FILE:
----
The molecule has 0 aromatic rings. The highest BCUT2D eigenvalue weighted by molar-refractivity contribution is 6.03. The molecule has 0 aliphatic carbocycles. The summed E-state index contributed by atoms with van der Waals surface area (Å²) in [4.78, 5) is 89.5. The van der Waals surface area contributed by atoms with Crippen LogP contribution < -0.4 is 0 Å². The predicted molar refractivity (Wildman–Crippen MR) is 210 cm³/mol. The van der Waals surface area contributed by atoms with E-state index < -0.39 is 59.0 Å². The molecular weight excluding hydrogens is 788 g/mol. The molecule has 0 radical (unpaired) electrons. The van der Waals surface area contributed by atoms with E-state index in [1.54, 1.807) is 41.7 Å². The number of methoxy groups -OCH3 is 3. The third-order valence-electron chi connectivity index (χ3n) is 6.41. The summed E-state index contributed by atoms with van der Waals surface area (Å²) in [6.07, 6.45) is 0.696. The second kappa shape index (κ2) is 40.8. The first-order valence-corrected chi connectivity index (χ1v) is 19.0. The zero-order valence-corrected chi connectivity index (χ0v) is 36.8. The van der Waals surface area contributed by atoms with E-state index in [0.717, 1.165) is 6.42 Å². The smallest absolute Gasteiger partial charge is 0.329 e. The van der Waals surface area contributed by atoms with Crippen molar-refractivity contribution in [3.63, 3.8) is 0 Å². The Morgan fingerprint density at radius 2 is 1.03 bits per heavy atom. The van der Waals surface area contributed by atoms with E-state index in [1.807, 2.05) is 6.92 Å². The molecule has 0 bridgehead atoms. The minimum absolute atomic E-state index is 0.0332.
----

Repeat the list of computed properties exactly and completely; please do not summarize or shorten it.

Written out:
The molecule has 0 aromatic rings. The highest BCUT2D eigenvalue weighted by molar-refractivity contribution is 6.03. The molecule has 0 aliphatic carbocycles. The summed E-state index contributed by atoms with van der Waals surface area (Å²) in [4.78, 5) is 89.5. The van der Waals surface area contributed by atoms with Crippen LogP contribution < -0.4 is 0 Å². The predicted molar refractivity (Wildman–Crippen MR) is 210 cm³/mol. The van der Waals surface area contributed by atoms with E-state index < -0.39 is 59.0 Å². The molecular weight excluding hydrogens is 788 g/mol. The molecule has 0 radical (unpaired) electrons. The van der Waals surface area contributed by atoms with E-state index in [1.54, 1.807) is 41.7 Å². The number of methoxy groups -OCH3 is 3. The third-order valence-electron chi connectivity index (χ3n) is 6.41. The summed E-state index contributed by atoms with van der Waals surface area (Å²) in [6.07, 6.45) is 0.696. The second kappa shape index (κ2) is 40.8. The first-order valence-corrected chi connectivity index (χ1v) is 19.0. The zero-order valence-corrected chi connectivity index (χ0v) is 36.8. The van der Waals surface area contributed by atoms with E-state index in [0.717, 1.165) is 6.42 Å². The smallest absolute Gasteiger partial charge is 0.329 e. The van der Waals surface area contributed by atoms with Crippen molar-refractivity contribution in [3.63, 3.8) is 0 Å². The Morgan fingerprint density at radius 2 is 1.03 bits per heavy atom. The van der Waals surface area contributed by atoms with E-state index in [1.807, 2.05) is 6.92 Å². The molecule has 0 bridgehead atoms. The minimum absolute atomic E-state index is 0.0332.